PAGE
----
Google’s Privacy Policy Change: Initial Thoughts, Broader Issues

Written by 

There’s a lot that could be said about Google’s new privacy policy, which the company announced yesterday. Here are some initial thoughts about the policy and the broader issues raised by the integration of Google’s products:

Google’s decision to consolidate its privacy policies and drastically reduce the number of policies it uses across its products is a good step toward greater transparency. The new policy is explicit: many Google products have been functionally merged. It is our understanding, however, that Google is maintaining the Chinese wall between data it collects from logged-in users and data collected by DoubleClick — a wall that deserves to be maintained. It is also worth noting that the new policy does not change users’ current privacy settings – whether on YouTube, Google+, or Picasa.

The integration of Google’s products re-emphasizes the importance of educating users about taking full advantage of the privacy controls the company offers: how to use “Incognito Mode” in the Chrome browser to keep logged-in sessions distinct from logged-out ones, how to change privacy settings through the privacy dashboard, and how to opt out of interest-based advertising.  Google needs to continue developing user control tools and make them easy to find and use, and it should get those tools out to users as soon as this new privacy policy goes into effect.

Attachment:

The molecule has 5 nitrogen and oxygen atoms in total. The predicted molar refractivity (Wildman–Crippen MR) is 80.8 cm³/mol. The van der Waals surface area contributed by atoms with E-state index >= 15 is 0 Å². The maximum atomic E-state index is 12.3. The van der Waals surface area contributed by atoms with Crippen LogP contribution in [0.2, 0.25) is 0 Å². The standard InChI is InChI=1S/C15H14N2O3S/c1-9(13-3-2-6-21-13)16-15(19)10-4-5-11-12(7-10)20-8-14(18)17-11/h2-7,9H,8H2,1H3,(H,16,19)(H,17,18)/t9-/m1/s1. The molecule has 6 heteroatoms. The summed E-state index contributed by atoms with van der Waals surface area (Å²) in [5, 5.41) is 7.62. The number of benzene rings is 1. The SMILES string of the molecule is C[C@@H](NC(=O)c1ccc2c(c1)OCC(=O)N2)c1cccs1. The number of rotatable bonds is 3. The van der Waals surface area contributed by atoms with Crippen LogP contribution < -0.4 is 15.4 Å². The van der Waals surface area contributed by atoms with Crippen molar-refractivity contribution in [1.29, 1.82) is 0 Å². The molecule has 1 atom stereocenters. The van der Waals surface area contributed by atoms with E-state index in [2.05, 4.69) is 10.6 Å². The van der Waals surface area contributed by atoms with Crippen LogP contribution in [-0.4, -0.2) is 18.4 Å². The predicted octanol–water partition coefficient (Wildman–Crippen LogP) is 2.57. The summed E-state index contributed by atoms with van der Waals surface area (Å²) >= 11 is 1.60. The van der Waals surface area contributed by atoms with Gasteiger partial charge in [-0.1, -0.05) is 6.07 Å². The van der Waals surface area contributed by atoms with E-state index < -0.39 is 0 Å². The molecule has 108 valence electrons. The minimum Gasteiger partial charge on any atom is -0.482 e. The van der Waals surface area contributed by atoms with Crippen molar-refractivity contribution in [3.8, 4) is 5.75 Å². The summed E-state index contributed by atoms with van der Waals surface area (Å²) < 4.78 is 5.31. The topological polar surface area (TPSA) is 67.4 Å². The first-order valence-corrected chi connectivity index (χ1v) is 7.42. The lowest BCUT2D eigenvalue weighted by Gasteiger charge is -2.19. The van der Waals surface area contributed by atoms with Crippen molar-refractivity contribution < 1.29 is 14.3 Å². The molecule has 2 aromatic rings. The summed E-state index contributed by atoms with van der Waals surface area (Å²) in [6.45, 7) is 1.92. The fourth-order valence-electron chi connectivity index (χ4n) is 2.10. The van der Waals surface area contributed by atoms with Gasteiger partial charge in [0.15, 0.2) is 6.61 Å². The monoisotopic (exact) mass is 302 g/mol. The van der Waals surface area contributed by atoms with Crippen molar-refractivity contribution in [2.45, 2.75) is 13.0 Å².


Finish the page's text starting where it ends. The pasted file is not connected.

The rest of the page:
We are concerned that the integration of Google services includes the Chrome browser.  Moreover, Google has not promised to cabin off the Android web browser and Android OS.  Special caution should be exercised with data from Chrome and Android because these two products see a lot and users are using them as platforms to connect with other services outside Google.  We have similar questions about how sensitive data collected from Gmail could be correlated in the future.

In terms of future use, the drive toward simplicity may have made the new policy too broad. It talks about what Google may do with its integrated user data, meaning it does not foreclose future uses.

Google’s announcement serves as a reminder that privacy is not just about privacy policies – it is about data collection and use.  All companies should be minimizing collection and correlation of data that doesn’t truly need to be collected or correlated.

Finally, Google and other companies should ensure it remains easy for individuals to continue to take advantage of services as unidentified, logged-out, users.  In addition to protecting the logged-out experience, Google has also said that it is committed to maintaining the pseudonymous Internet experience.

Share Post